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Budgeting for a Wedding (Realistically)

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A WEDDING BUDGET SETTING (REALISTICALLY) Let’s face it: weddings cost a lot of money!

Setting a wedding budget is my very first step in starting the preparation because of the financial consideration. (PS: This post is a great addition to my How to Plan a Wedding in 3 Months or Less series.)

Well, I know how much money I have, so I can just work out the rest later, you might be saying. Okay, I get that, but believe me when I say that when you plan your wedding, there will inevitably be some unforeseen costs. But seriously, I had a set spending limit in mind, and even though we did a great job of staying inside it, there were undoubtedly some concessions made along the way to keep things in line.

setting a wedding budget

Budgeting for a wedding: The Basics Your big day needs to be planned now that you’re engaged! You should get down with your significant other and go over the financial specifics before discussing locations, outfits, and anything else. This will offer you the chance to discuss money issues as a couple and to jointly share your financial problems and budgetary constraints (which is a huge thing in marriage). The following are some topics you should review:

Are any relatives chipping in toward the cost of the wedding? What is the highest amount you feel able to spend? Do you have any connections that could be able to lower costs? Do we need to put money aside for any upcoming costs? APPROVAL OF THE AMOUNT It’s time to create the budget now that you and your partner have established how much money will be available. Right now, you don’t need to worry about categorizing it (e.g., $2,000 for the outfit, $3,000 for the venue, etc.). Knowing your whole budget will enable you to begin making appropriate plans.

To avoid wasting time contacting merchants who are obviously out of your pricing range, you’ll want to do this first. Even while some vendors might not disclose their prices on their websites, you can frequently get a sense of how much they would cost by reading reviews or using The Knot (you can filter the results to only see vendors having $, $$, $$$, or $$$$ in their price range).

ACTUAL BUDGETING OF THE FUNDS So perhaps you now have a clear understanding of what your entire spending plan will be. Now that you’ve taken care of that, you can begin budgeting the money you’ll need to pay for the numerous wedding expenses you’ll incur. Making a wedding budget requires listing every expense you’ll have, from big-ticket goods to smaller, less expensive ones (trust me, those add up).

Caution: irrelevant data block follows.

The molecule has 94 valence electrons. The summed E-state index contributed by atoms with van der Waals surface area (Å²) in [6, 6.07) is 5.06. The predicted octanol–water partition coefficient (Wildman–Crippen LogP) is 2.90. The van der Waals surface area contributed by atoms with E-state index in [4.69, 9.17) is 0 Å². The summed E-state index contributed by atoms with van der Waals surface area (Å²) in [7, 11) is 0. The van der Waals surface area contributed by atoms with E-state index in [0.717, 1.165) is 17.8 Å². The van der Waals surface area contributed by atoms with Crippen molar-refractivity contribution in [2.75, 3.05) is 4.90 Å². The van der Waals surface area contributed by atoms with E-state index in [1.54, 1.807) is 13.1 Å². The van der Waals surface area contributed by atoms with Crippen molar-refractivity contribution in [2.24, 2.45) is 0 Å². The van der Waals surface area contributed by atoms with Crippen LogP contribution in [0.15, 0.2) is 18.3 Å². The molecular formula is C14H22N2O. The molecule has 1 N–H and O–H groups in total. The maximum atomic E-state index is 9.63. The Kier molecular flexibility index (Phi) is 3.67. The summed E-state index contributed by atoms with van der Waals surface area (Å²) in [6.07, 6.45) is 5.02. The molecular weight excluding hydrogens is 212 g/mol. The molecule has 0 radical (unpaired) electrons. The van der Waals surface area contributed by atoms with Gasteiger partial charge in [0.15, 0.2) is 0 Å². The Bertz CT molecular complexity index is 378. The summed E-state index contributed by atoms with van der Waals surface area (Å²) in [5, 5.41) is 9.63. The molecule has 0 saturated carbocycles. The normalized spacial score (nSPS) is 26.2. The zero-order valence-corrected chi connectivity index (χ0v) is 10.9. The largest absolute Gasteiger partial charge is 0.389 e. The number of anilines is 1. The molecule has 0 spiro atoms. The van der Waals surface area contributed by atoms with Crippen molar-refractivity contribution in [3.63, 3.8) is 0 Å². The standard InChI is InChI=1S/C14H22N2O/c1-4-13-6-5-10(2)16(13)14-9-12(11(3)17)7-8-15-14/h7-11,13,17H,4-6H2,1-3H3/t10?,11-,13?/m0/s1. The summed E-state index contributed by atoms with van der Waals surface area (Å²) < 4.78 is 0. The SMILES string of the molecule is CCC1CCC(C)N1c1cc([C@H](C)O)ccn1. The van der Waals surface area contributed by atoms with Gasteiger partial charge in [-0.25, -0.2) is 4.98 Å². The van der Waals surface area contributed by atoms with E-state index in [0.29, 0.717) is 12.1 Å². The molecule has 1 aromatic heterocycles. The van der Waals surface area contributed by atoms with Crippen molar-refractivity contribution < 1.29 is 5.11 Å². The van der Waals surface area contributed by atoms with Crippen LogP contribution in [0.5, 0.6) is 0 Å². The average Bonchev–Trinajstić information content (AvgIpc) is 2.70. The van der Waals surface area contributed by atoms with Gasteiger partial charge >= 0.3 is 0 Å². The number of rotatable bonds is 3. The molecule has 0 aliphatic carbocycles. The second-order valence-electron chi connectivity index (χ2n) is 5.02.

I have produced an wedding budget printable set that you can get on Etsy for just $2.75 to assist you. You will get immediate access to it following purchase because it is an instant download file!

setting a wedding budget

AVOIDANCE OF BUDS You’ll begin to discover that some goods or services are actually a little (or a lot, let’s just be honest…) more expensive than others while determining a wedding budget. I’m talking about you extra waiter who is tasked with serving at the buffet!) more expensive than you had anticipated. At this point, you have the choice of adjusting your budget by, say, subtracting extra funds from the cost of your wedding invitations, or you can fall into the category of what I like to refer to as a budget buster.

You’ve now stepped into some unsettling territory.

A budget buster first happens once. You promise yourself that the remainder of the wedding budget will remain intact and that you would only splurge a small amount.

Unfortunately, that doesn’t appear to happen very often.

Instead, one budget-busting expense leads to another, and before you know it, the entire budget-setting process for your wedding has been abandoned and you are drowning faster than you can swim.

Okay, so it might be a bit dramatic, but the issue with adding a little extra cash here and there is that you might quickly end up going thousands of dollars over budget.

Do yourself a favor and adhere to your first agreement. Yes, you may have to make a compromise—perhaps on the day or hour of the wedding because Fridays and Sundays are frequently less expensive—but you’ll be glad you did when the big day is over and you don’t have to worry about mounting debt.

AVOID MAKING THE BUDGET TOO TIGHT OR OVERWHELMING. Look, money is just one of those delicate topics that many of us find difficult to discuss. But if you’ll only make a pledge, please talk to your partner if you start to feel uneasy about the wedding budget you established. Before you dig yourself into a hole you can’t get out of, it is preferable to work out the details in the middle of the process and reassess the situation.

This article should assist you in deciding on a wedding budget that both you and your significant other will be content with. Do you have any more information to contribute or inquiries you would want to make? I have open ears.

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